Clients could face tax bills for choosing cheap contractors

Clients could face a tax of 0.5% of construction costs if they choose contractors who don’t invest in research and development or skills training.

That is one of the ideas in a radical review of the construction industry currently being pored over by Government ministers who commissioned it.

The Farmer Review of the UK Construction Labour Model warns the industry faces “inexorable decline” unless major changes are made.

It highlights construction’s “dysfunctional training model”, lack of innovation and collaboration and “non-existent research and development culture.”

Author and consultant Mark Farmer said the needs of construction firms and the clients who hire them are out of step.

He said: “If you buy a new car, you expect it to have been built in a factory to exacting standards, to be delivered on time, to an agreed price and to a predetermined quality.

“This needs to happen more in construction, so that the investors, developers or building owners hiring construction firms increasingly dictate the use of modern methods of delivery and invest appropriately in the skills agenda to grow this part of the industry.

“There are more similarities between manufacturing and construction than many people are led to believe and this perception needs to change, starting in the housing market”

One recommendation set out for the medium term is a “carrier bag charge” style behavioural deterrent scheme.

This would levy a tax on businesses who buy construction work in a way that doesn’t support industry innovation or skills development.

Clients could face paying a suggested levy equal to 0.5% of a scheme’s construction cost but would avoid paying this tax completely by commissioning construction in a more responsible way.

Farmer said: “The construction industry is in dire need of change.

“What is clear to me following the nine months spent conducting this review is that carrying on as we are is simply not an option.

“With digital technology advancements pushing ahead in almost every other industry and with the construction labour pool coming under serious pressure, the time has come for action.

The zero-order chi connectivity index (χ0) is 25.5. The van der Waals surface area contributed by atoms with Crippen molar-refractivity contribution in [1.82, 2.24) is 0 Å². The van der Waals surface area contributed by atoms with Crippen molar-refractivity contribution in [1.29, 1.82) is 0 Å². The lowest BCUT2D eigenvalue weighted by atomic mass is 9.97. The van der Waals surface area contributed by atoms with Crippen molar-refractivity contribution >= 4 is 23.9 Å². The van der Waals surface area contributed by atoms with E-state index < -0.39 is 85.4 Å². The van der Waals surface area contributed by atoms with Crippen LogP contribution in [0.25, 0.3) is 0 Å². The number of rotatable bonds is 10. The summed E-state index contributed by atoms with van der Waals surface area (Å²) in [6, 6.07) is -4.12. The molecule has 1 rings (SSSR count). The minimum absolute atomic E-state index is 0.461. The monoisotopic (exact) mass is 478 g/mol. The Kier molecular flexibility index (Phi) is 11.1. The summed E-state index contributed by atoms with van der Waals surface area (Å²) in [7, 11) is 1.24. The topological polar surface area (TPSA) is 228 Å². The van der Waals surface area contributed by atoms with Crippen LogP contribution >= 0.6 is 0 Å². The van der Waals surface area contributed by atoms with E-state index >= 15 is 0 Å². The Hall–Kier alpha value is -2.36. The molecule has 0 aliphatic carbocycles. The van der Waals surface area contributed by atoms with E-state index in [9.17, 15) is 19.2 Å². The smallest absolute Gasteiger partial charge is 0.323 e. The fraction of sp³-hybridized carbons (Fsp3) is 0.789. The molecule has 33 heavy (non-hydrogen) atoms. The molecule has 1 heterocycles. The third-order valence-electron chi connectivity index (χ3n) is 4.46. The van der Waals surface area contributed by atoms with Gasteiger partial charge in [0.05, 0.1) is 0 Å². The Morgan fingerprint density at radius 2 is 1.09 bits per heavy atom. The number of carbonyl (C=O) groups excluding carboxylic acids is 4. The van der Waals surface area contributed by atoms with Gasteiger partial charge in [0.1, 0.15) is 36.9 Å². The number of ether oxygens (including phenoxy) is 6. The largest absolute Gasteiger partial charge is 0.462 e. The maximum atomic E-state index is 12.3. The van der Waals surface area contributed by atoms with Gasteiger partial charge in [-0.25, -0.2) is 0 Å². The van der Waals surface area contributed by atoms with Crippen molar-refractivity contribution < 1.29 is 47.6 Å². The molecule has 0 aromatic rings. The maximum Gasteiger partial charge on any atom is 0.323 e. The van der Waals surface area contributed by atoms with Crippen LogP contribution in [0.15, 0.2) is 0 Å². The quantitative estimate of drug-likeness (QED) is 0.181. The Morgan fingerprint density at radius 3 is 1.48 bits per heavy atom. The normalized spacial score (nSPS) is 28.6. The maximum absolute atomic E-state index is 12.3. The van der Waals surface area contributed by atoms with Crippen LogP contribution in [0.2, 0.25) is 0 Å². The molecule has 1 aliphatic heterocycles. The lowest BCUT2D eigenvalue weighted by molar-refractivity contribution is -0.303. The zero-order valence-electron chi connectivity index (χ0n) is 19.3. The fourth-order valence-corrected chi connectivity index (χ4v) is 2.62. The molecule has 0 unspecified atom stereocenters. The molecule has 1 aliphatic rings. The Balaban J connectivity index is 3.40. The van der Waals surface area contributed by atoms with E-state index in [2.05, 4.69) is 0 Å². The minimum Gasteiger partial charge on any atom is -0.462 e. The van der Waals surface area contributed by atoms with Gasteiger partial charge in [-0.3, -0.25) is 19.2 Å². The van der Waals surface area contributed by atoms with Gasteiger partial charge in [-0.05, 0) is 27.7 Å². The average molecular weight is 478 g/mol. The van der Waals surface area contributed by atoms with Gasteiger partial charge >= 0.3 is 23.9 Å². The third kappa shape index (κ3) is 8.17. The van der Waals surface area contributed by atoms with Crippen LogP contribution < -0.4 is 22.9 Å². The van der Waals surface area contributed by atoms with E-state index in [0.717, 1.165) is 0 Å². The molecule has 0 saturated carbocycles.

“Unless we find some way of promoting innovation in construction and making the work less labour intensive and more attractive to new entrants, there’s a very real danger of the construction sector going into an inexorable decline over the next few years.

“I hope this review generates some debate in the sector and all involved can consider their role in safeguarding the industry’s long term health.”

Ray O’Rourke, chairman and chief executive at Laing O’Rourke, said: “Laing O’Rourke has invested heavily in innovation and continuous improvement, and therefore I welcome many of the findings and recommendations of the Farmer review.

“The report shines a light on the serious and systemic issues in UK house building and the wider construction industry, and we cannot afford to ignore them any longer.”

“There is significant scope for radical transformation through the adoption of new technologies and advanced manufacturing approaches.

“This will deliver the quality housing stock the UK urgently requires and directly address the acute skills gap that threatens our very future.

“Government, developers and deliverers need to invest collectively to achieve these shared goals and future-proof the industry.”

Ten main recommendations of the Farmer Review

1.    Construction Leadership Council should have strategic oversight of the implementation of these recommendations and evolve itself appropriately to coordinate and drive the process of delivering the required industry change programme set out in this review.

2.    CITB should be comprehensively reviewed and a reform programme instituted.